Stettler County advocates on behalf of local hospice

Newly formed society aims to help the dying

Stettler County council will advocate on behalf of the newly formed Stettler Hospice Society (SHS) that aims to give area residents an optional place to pass peacefully.

The county will send a letter of support for SHS to Alberta’s Deputy Premier and Minister of Health Sarah Hoffman.

“We are not asking for money,” Dr. Alistair Drummond told council during their regular meeting June 13. “We’re asking for political push and political help.”

SHS’s long-term goal is to have a stand-alone building for hospice care but the cost of about $4 million to construct, and another $1 million annually to operate, is currently prohibitive. In the meantime, SHS wants to create two dedicated suites in Points West, one for a patient and one for equipment. This would be funded by the hospice society.

SHS’s initial goal is to raise about $250,000 this year.

“Most of that will go towards capital costs, beds, lifts, anything else required in terms of equipment for this room,” said Dr. Drummond.

“We want a quiet and dignified and peaceful place people and their families can think of as a refuge area where they can die in peace.”

Dr. Drummond said they want hospice care rather than palliative care because palliative care is only in the hospital.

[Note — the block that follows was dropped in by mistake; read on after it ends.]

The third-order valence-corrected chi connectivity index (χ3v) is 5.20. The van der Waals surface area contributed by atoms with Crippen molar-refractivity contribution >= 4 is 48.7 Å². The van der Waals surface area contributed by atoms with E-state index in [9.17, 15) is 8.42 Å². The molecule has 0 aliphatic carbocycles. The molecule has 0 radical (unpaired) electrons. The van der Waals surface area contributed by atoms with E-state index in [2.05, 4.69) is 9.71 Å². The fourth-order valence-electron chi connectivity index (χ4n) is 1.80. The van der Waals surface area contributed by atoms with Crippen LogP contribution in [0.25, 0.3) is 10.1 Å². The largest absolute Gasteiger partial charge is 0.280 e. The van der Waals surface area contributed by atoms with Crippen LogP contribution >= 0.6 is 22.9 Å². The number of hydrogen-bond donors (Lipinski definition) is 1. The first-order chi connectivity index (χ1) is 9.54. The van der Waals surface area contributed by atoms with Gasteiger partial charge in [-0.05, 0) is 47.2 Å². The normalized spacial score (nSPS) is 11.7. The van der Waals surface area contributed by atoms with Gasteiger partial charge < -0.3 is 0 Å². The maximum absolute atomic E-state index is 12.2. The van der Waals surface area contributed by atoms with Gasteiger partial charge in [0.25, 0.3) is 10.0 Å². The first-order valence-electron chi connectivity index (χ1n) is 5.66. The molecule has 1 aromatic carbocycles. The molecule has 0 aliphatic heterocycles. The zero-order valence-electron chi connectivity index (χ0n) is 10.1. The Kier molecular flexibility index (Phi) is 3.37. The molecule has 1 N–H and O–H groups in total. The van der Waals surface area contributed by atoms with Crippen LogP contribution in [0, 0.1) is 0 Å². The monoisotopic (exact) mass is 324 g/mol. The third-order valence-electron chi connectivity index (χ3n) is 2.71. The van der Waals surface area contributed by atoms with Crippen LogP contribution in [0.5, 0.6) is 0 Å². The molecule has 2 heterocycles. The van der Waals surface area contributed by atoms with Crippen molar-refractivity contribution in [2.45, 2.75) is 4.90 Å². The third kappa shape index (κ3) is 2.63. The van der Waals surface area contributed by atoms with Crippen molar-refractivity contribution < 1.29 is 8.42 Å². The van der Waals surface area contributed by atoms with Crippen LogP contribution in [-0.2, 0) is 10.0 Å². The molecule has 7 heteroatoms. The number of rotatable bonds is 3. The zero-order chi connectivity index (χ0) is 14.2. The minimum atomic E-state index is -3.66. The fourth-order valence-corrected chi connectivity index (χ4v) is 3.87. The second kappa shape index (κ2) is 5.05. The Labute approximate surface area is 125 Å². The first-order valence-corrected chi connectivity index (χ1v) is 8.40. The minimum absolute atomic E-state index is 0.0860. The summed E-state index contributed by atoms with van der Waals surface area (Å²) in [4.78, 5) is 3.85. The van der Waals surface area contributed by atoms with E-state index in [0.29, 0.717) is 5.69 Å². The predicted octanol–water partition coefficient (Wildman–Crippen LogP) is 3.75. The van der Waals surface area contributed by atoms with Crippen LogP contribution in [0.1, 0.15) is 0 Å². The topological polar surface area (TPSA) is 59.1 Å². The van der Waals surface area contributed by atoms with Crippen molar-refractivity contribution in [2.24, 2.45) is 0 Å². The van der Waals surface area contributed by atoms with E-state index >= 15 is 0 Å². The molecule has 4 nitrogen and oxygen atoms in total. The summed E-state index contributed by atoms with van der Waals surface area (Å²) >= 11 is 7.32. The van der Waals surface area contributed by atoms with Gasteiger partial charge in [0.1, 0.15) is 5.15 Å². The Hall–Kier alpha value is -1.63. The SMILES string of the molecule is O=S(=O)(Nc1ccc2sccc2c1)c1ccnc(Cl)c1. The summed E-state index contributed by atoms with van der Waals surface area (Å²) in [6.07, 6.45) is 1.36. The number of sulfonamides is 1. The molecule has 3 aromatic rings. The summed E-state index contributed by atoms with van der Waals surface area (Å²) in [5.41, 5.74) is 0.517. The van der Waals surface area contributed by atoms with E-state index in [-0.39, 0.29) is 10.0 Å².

“Hospice is end of life care,” he said, adding that when someone enters hospice they are usually expected to pass within 28 days.

“Hospice care is for anyone and not just for someone with terminal cancer. It’s for anyone at any age. We tend to forget people in their teens, 20’s and 30’s who die and wish to have hospice care.”

An alternative to hospice care is dying at home but that’s not always easy.

“Some say they want to die at home but when it comes to the nitty gritty of dying at home a lot realize they are not capable of doing this so the only alternative is going into a hospital. The hospital is not the most serene of places. Palliative care in a hospital room is rather dismal and dull.”

Dr. Drummond said last year there were 90 designated palliative patients in the Stettler hospital, which works out to two per week.

“There are definitely the numbers there for this service.”

It costs about $40,000 for someone to spend the last month of their life in the hospital.

“That’s an underestimate,” said Dr. Drummond. “It’s probably fives times that.”

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